# Sorting a list of tuples with 3 elements in python

I have a list of some tuples. Each tuple has three elements. I need to sort the list. To break tie between two tuples, first element of tuple is looked then if still tied then the second element. List is like below.

``````L = [(1, 14, 0), (14, 1, 1), (1, 14, 2), (14, 2, 3), (2, 4, 4), (4, 11, 5), (11, -1000, 6)]
``````

In C the sort function takes a compare function and that does everything simply. But I couldn't figure it out after trying for sometimes in `python`. Can anybody help me?

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`sorted(L)` gives me `[(1, 14, 0), (1, 14, 2), (2, 4, 4), (4, 11, 5), (11, -1000, 6), (14, 1, 1), (14, 2, 3)]`. Is it a desired output? –  alecxe Aug 22 '13 at 7:53
The order you want is called lexicographic order, and it's the default ordering for sequences, so you don't have to do anything special. –  Bakuriu Aug 22 '13 at 8:01

Just sort the list; the default sort does just what you want.

When comparing two tuples, they are ordered according to their contents; sorted on the first element first, then if they are equal, sorted on the second element, etc.

Demo:

``````>>> L = [(14, 2, 3), (1, 14, 0), (14, 1, 1), (1, 14, 2), (2, 4, 4), (4, 11, 5), (11, -1000, 6)]
>>> sorted(L)
[(1, 14, 0), (1, 14, 2), (2, 4, 4), (4, 11, 5), (11, -1000, 6), (14, 1, 1), (14, 2, 3)]
``````

I moved the `(14, 2, 3)` element forward to show that it is still sorted after `(14, 1, 1)`.

Python's `list.sort()` method and `sorted()` function take a `key` function that returns a value on which to sort instead if you need a different sort order. If you wanted to sort on the last element first, then second last, etc. for example, you'd use:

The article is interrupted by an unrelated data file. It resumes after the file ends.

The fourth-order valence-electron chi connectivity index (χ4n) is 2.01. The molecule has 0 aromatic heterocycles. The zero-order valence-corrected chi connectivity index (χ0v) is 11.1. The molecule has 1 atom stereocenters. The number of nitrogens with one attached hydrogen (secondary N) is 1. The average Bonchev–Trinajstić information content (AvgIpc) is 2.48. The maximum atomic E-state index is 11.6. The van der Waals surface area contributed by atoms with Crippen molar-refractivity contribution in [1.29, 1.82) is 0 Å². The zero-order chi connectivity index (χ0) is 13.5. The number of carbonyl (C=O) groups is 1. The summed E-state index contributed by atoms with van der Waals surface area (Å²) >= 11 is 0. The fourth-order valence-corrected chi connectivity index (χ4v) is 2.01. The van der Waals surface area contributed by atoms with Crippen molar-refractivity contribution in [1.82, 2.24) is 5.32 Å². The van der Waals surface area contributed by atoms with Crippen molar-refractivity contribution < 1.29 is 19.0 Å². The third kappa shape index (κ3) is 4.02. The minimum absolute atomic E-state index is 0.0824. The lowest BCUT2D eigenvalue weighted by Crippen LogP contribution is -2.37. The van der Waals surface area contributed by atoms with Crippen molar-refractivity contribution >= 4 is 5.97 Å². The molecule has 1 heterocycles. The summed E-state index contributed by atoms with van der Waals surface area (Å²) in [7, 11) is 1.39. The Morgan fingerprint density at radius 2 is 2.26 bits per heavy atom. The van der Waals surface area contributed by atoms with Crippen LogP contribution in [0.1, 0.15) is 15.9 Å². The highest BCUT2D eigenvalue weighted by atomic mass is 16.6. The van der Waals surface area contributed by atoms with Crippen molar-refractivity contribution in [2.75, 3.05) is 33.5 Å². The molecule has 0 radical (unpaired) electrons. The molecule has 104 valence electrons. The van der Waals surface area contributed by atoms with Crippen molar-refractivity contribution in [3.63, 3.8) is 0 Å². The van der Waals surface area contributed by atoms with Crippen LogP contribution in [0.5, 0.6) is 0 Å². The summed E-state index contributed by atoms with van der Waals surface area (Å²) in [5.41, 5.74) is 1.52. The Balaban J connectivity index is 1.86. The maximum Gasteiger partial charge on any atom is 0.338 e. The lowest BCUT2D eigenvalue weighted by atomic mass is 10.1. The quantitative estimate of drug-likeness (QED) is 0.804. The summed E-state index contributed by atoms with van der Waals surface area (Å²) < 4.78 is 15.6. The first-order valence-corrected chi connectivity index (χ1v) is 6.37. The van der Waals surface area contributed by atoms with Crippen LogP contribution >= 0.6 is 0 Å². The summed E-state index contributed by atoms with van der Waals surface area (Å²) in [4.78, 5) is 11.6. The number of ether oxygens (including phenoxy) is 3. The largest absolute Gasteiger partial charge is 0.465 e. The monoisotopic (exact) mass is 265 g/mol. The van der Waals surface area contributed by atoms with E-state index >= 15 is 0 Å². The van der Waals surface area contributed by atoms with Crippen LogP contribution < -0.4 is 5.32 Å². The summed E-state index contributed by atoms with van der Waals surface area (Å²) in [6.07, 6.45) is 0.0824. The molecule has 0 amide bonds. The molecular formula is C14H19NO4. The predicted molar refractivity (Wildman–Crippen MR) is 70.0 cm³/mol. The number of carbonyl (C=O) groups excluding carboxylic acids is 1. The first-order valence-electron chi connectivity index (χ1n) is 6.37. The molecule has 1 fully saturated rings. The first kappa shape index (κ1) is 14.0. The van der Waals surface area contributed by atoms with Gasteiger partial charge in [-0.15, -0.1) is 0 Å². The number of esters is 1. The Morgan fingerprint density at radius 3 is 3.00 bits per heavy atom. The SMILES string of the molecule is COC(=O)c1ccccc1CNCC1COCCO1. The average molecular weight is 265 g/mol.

``````sorted(L, key=lambda t: t[::-1])
``````

where the lambda returns a reversed tuple to sort on instead. The callable object you pass to `key` is called for each element in the input sequence to 'augment' the list before sorting, as if you had done:

``````[s[2] for s in sorted((key[s], None, s) for s in L)]
``````

The `t[::-1]` uses a reversing slice.

For more detail, see the Python Sorting HOWTO.

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I couldn't understand following part. sorted(L, key=lambda t: t[::-1]) Would you please explain a bit? –  taufique Aug 22 '13 at 9:02
I previously tried in different way. Code snipet is here: paste.ubuntu.com/6013339 But it was not working correctly. Where did I do wrong? –  taufique Aug 22 '13 at 9:12
You defined `cmp_to_key()` twice, nested. The outer function doesn't return anything, so the result of that function is that you sort by `None` for each value; that leaves the original order unaffected. –  Martijn Pieters Aug 22 '13 at 9:50
Remove the other function altogether. –  Martijn Pieters Aug 22 '13 at 9:51
Ohh, My mistake. I just copied and pasted from net and pasted it mistakenly inside a function. :-P It is working now. –  taufique Aug 22 '13 at 10:19